Who are the BBC to question the legitimacy of Police & Crime Commissioners?
What's the test of success of the Police & Crime Commissioners policy? It is, surely, whether the 41 individuals who will be elected tomorrow succeed in cutting crime and antisocial behaviour, and rebuilding public confidence in policing. This is not, however, the test which the BBC - and others - intend to apply. Their correspondent Danny Shaw told the Today Programme this morning that ‘the initial verdict on the success of the PCC experiment will hinge to a large degree on the turnout ....'
Setting aside the throwaway line that giving people a vote is an ‘experiment', this is surely a deeply contentious comment. Who, you might say, are the poll-tax raising and entirely unaccountable BBC to deliver a ‘verdict' about legitimacy? Their reporters never stop asking ministers to declare what the threshold for a successful election is, on the assumption that there must be one. Well, what's the BBC's? What proportion of the vote permits them to declare any election a failure? Because Parliament didn't set one.
Hilary Benn was elected to the Commons in a by-election on a turnout of less than 20 per cent. Was he declared to have no standing as an MP? What about the councils that rule with a fraction of the votes of their local electorate? And forgive me if I've missed it, but when did the BBC ever question the legitimacy of MEPs (turnout in 1999, 23 per cent), never mind the European Commission? Yes, declining voter engagement in all elections is a real issue. But as the former President of the Association of Chief Police Officers, Ken Jones, said on Monday, this is a bigger question, a trend which PCC elections can hardly be expected to buck.
As Policing Minister I spent two and a half years or more listening to the invented horrors that this democratic reform would bring. The BNP would be elected (they haven't even fielded a candidate). Independent candidates wouldn't stand (they did, and some have a chance of being elected). Chief constables would resign en masse (not yet). PCCs might focus on issues of public concern to the detriment of policing (perish the thought).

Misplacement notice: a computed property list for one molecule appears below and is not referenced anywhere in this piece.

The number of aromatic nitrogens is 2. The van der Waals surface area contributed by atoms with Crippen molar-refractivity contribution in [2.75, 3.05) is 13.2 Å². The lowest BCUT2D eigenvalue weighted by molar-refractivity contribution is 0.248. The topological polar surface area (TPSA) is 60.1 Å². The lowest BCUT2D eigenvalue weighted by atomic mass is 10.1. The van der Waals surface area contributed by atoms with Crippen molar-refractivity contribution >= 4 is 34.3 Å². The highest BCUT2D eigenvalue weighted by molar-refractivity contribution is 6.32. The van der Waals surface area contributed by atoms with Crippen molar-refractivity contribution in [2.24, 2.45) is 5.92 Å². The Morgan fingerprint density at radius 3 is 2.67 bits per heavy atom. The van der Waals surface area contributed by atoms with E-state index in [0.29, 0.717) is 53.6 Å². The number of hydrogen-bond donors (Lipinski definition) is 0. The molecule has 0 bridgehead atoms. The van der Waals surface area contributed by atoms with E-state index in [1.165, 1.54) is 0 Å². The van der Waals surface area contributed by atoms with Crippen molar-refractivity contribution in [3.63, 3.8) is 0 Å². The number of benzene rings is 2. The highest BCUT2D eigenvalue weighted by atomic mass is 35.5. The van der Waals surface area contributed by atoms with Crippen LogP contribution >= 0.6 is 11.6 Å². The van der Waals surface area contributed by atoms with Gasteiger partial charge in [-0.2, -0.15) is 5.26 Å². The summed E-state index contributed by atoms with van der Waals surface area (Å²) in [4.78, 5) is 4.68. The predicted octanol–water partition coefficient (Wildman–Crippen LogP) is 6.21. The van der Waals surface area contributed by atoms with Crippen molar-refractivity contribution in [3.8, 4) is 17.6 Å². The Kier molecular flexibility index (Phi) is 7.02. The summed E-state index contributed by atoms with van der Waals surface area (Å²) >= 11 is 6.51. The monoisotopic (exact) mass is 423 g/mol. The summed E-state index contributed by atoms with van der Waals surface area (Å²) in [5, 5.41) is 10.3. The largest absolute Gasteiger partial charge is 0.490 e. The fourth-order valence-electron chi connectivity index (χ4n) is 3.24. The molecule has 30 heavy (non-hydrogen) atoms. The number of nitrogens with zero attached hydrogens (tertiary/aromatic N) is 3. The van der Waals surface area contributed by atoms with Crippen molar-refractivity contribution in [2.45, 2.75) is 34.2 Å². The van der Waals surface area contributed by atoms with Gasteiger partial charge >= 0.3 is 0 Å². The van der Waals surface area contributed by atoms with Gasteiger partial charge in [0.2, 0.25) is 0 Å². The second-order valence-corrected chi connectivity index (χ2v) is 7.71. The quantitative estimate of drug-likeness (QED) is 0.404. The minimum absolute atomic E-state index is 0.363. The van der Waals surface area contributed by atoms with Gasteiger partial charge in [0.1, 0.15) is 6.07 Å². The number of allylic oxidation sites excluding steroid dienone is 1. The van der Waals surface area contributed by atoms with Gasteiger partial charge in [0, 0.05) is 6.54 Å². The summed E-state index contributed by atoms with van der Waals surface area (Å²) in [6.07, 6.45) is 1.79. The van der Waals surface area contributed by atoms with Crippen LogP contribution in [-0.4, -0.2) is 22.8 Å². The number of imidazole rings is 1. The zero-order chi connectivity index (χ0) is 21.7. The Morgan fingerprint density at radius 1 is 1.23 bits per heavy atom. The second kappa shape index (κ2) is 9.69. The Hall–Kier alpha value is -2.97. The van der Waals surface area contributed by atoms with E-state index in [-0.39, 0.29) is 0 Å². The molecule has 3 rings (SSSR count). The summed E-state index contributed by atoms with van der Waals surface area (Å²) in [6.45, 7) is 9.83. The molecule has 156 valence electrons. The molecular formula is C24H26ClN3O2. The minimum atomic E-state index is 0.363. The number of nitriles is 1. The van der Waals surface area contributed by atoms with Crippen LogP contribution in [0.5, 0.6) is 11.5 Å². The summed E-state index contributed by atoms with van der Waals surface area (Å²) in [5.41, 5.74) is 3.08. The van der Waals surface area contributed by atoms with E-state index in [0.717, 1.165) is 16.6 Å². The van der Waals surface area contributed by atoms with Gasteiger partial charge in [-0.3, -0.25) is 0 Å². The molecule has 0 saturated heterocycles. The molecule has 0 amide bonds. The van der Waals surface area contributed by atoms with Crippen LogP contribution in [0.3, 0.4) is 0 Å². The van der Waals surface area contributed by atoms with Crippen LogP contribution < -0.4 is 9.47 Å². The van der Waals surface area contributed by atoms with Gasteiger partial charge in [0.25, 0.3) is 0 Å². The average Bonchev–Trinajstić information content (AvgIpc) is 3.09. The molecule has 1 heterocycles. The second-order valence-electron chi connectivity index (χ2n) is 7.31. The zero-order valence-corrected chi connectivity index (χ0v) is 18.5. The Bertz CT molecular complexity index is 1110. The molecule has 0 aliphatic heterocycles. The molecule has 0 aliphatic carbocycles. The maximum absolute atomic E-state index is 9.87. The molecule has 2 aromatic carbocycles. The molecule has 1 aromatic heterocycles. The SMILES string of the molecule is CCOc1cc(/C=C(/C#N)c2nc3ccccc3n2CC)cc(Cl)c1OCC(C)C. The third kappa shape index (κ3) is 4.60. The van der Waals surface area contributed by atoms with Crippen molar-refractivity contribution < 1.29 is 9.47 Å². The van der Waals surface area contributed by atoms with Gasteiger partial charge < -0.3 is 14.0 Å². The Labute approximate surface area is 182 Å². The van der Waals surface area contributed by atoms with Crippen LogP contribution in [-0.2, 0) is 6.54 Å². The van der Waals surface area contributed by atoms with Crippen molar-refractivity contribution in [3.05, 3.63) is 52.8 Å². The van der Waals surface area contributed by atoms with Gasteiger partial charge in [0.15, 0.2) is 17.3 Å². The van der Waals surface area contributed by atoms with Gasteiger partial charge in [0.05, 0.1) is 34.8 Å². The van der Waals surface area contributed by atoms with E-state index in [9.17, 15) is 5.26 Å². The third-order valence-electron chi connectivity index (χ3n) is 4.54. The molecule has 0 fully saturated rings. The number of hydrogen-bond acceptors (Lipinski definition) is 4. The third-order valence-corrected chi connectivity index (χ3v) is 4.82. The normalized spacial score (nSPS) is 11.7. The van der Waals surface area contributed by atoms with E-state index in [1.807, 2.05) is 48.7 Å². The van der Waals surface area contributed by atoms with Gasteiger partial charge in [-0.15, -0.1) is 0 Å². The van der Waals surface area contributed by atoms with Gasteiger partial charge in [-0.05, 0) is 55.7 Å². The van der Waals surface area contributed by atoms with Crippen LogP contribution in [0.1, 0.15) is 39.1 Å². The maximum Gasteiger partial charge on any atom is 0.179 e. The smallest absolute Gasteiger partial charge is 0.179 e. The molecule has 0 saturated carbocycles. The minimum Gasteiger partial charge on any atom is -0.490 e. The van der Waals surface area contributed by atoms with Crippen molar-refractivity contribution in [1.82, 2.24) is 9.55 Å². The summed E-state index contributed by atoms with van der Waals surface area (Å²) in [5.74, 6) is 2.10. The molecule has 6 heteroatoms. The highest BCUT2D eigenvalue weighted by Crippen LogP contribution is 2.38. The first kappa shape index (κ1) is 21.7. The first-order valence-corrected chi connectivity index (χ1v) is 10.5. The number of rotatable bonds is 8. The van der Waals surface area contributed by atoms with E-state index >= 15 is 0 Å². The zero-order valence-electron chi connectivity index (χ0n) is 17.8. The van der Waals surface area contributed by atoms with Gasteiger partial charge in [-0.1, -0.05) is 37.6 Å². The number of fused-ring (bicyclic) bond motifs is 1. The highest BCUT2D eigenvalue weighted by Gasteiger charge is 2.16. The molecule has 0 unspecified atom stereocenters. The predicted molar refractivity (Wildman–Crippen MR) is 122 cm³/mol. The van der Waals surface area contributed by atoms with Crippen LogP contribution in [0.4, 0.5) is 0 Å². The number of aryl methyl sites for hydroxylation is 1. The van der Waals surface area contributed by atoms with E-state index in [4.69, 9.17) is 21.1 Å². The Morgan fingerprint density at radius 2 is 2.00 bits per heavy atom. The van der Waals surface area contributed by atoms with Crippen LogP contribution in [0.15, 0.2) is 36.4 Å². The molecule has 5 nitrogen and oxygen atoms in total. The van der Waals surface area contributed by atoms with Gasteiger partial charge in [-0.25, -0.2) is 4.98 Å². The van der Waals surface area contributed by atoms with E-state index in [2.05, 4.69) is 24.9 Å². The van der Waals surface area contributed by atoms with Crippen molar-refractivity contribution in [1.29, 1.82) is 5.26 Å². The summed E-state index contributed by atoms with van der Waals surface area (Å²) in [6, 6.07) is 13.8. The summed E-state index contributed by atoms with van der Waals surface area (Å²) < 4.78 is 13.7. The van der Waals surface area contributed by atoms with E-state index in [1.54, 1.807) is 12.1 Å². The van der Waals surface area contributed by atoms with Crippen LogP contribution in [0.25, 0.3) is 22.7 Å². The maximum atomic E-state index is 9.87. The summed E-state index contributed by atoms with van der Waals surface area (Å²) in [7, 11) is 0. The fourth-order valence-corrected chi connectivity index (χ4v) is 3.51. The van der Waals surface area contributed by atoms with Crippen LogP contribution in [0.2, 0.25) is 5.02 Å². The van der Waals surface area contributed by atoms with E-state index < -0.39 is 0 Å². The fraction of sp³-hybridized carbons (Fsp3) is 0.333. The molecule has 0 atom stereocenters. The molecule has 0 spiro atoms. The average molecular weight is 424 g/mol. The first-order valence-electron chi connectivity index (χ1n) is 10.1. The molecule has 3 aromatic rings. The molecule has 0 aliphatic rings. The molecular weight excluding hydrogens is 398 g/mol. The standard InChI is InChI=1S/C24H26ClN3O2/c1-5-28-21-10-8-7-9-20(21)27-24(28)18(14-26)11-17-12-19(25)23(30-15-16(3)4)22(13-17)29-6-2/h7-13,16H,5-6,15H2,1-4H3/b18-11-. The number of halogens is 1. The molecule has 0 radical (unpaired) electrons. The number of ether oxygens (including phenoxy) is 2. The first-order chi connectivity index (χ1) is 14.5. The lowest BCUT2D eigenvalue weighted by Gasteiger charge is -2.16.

A few weeks ago, I attended a regular meeting between West Sussex MPs and council leaders. One of my colleagues was bemoaning the lack of effective action - including by the police - to deal with travellers invading land and making the lives of the community a misery. Even a meeting with the chief constable had produced no action. We all nodded our heads and wondered what we could do about it. And then someone said: ‘Of course, after 15th November, we'll have someone to sort this out.'
Indeed we will. Our Conservative PCC Candidate in Sussex knows there's a problem. She's surveyed residents and it's one of the things they told her. Last Saturday, she visited one of the communities affected. ‘The law abiding who play by the rules are being let down,' she said. One resident told me that if only a PCC had been in office, the community would have known who to go to in the first place.
The PCCs elected tomorrow might not be the celebrities the media wanted. Not all can be former four star generals or deputy prime ministers. But they will hold office by will of the people, not the patronage of politicians or the wisdom of an appointments commission. They will speak for the public. That's why those commentators who recoil at any suggestion that the public might be right on crime dislike Police & Crime Commissioners so much, and it's also why this reform will endure.